Behavioral change is often counter-intuitive… meaning, the answer to your problems maybe contrary to what common sense would suggest. The following article is for those people who have recently set new years resolutions and will help them better understand why they will fail their goals and how to develop new and better ones based upon solid research. Moreover, it will provide insight as to why most people will fail or have failed accomplishing previous goals to do things such as gettting their finances in order, stopping smoking, and or getting healthy. A group of Standford researchers put together a top 10 list of mistakes made when trying to change your behavior. Here’s their list, following the point, I will expand to better help you make the changes you need and want to:
- Relying on will-power for long term change. You’re better off telling yourself willpower is bullshit, and it’s time to take responsibility in changing your behavior. For example, most smokers can’t quit on will power alone, they have a physical dependence to nicotine. All the willpower in the world wouldn’t help, rather medicine such as varenicline can help block the nicotine long enough for the user to physically withdrawal from the nicotine, so they can make the necessary lifestyle changes to remove dependency.
- Attempting big leaps instead of baby steps. Instead of saying that you will fix all your money problems this year, why not make a logical plan, to knock out one debt each month or two. With an ultimate end goal of being free of debt.
- Ignoring how environment shapes behaviors. If you’re trying to quit drinking and smoking, it wouldn’t make much sense to try and do that while continuing to go to the bar each night after work.
- Trying to stop old behaviors instead of starting new ones. It’s better to start a new routine than try and break an old one. Instead of saying I will quit eating fast food for lunch, start a new routine of bringing your lunch and going to the gym. In this way, you won’t have the time to go to get fast food and work out on your lunch break. Your new routine will help you break the old one.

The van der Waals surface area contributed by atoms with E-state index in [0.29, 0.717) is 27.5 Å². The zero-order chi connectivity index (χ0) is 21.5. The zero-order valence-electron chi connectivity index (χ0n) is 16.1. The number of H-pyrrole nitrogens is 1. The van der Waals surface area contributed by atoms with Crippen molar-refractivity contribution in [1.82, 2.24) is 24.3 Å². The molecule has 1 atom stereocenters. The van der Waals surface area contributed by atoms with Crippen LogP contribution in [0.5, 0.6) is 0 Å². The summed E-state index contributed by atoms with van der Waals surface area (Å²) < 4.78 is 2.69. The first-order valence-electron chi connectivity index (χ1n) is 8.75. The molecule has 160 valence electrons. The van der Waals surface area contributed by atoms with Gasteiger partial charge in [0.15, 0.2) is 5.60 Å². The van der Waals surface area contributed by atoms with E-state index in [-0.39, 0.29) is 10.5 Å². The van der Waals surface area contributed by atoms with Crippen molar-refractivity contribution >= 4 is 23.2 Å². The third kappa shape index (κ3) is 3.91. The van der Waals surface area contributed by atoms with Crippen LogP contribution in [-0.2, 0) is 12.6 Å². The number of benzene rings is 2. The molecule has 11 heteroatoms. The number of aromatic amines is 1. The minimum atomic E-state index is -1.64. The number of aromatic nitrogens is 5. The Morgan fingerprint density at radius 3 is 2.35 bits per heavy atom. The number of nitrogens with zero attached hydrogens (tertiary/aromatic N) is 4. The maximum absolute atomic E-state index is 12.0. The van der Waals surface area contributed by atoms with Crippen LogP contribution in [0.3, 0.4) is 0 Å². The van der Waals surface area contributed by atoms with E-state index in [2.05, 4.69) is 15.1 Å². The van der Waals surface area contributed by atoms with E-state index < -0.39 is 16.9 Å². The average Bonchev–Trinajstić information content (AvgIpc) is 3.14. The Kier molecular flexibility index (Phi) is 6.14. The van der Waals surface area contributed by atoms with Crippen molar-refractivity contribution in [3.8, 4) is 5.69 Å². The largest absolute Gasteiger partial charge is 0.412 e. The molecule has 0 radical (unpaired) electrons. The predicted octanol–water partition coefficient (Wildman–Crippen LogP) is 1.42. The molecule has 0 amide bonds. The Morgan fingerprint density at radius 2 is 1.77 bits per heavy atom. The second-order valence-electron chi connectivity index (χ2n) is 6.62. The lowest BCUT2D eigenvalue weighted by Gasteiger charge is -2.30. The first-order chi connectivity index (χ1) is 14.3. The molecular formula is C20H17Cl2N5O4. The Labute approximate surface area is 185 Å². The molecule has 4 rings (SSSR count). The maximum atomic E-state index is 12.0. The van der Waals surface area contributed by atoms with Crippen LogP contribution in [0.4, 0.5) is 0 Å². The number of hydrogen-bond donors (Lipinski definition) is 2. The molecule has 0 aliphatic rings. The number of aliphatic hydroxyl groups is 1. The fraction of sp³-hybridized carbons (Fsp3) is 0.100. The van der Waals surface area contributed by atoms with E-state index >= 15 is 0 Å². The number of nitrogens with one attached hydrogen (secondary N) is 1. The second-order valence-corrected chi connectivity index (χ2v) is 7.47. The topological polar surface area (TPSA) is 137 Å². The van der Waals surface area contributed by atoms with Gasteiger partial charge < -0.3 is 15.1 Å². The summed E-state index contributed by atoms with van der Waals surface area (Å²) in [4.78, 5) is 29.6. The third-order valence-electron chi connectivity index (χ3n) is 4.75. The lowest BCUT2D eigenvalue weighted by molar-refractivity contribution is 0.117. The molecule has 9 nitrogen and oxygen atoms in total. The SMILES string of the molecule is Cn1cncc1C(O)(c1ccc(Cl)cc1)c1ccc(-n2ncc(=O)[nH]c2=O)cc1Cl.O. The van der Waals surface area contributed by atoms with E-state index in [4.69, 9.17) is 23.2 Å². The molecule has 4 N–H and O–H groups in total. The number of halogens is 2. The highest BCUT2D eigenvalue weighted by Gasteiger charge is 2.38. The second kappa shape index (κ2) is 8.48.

- Blaming failures on lack of motivation. The old blame game never gets you anywhere. Bottom line, make whatever you’re wanting to do, easier to do. If your problem is you want to start bringing your lunch to work each day, set aside time the night before to make your meal, or better yet plan your meals and make them all on Sunday before the work week. That way, you’re not waiting to the last minute and missing your goal because of lack of time.
- Understanding the power of triggers. Say you’re a smoker, and you know that each day when you wake up, get ready for work, start the car and leave. You know that once you get going on your drive, you will want to or be triggered by boredom to light up a smoke. Leave the cigarettes in your trunk, so you don’t have easy access to them. Don’t buy the junk food in the first place, that way when your watching TV you remove the temptation to stuff your face with twinkies or the like.
- Believing that information leads to action. Most people know that smoking will kill them, yet they still do it! Information alone won’t change your behavior.
- Focusing on abstract goals more than concrete behaviors. Instead of choosing goals to tackle, tackle poor behavior. If you spend like crazy with a credit card when you go shopping, don’t bring a credit card with you. That will prevent any possibility of you splurging!
- Seeking to change a behavior forever, instead of a short time. If you set out with a goal to get skinny for life, you probably won’t lose any weight. Instead, set daily or weekly goals, of losing 1 to 2 pounds. Small, but achievable goals, that if accumulated, will help you get to where you want to be.
- Assuming that behavior change is difficult. Behavior change is making your knowledge work for you by changing the way you let your mind work. It’s not difficult, people do it everyday, and so can you.
Think now about the many failures of your past, and how the above can help you set new, attainable and realistic goals. Think about how you can better change your behavior, rather than setting numerous goals that you will ultimately fail at. This is your time to shine.